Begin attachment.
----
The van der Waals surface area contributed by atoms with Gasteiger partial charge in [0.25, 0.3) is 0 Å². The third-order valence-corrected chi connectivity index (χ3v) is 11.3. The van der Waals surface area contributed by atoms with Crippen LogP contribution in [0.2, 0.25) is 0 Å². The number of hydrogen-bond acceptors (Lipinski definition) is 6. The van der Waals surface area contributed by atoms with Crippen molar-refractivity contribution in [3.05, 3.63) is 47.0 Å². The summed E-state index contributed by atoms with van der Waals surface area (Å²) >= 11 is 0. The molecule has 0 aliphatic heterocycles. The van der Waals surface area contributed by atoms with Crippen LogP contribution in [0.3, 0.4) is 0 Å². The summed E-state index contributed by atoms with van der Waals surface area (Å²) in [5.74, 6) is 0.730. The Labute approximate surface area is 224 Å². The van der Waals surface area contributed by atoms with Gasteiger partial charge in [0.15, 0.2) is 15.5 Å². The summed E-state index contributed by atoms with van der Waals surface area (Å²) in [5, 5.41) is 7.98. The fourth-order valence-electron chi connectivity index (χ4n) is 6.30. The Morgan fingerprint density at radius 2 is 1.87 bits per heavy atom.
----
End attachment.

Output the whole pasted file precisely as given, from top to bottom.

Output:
The van der Waals surface area contributed by atoms with Gasteiger partial charge in [0.25, 0.3) is 0 Å². The third-order valence-corrected chi connectivity index (χ3v) is 11.3. The van der Waals surface area contributed by atoms with Crippen LogP contribution in [0.2, 0.25) is 0 Å². The number of hydrogen-bond acceptors (Lipinski definition) is 6. The van der Waals surface area contributed by atoms with Crippen molar-refractivity contribution in [3.05, 3.63) is 47.0 Å². The summed E-state index contributed by atoms with van der Waals surface area (Å²) >= 11 is 0. The molecule has 0 aliphatic heterocycles. The van der Waals surface area contributed by atoms with Crippen LogP contribution in [0.3, 0.4) is 0 Å². The summed E-state index contributed by atoms with van der Waals surface area (Å²) in [5.74, 6) is 0.730. The Labute approximate surface area is 224 Å². The van der Waals surface area contributed by atoms with Gasteiger partial charge in [0.15, 0.2) is 15.5 Å². The summed E-state index contributed by atoms with van der Waals surface area (Å²) in [5, 5.41) is 7.98. The fourth-order valence-electron chi connectivity index (χ4n) is 6.30. The Morgan fingerprint density at radius 2 is 1.87 bits per heavy atom.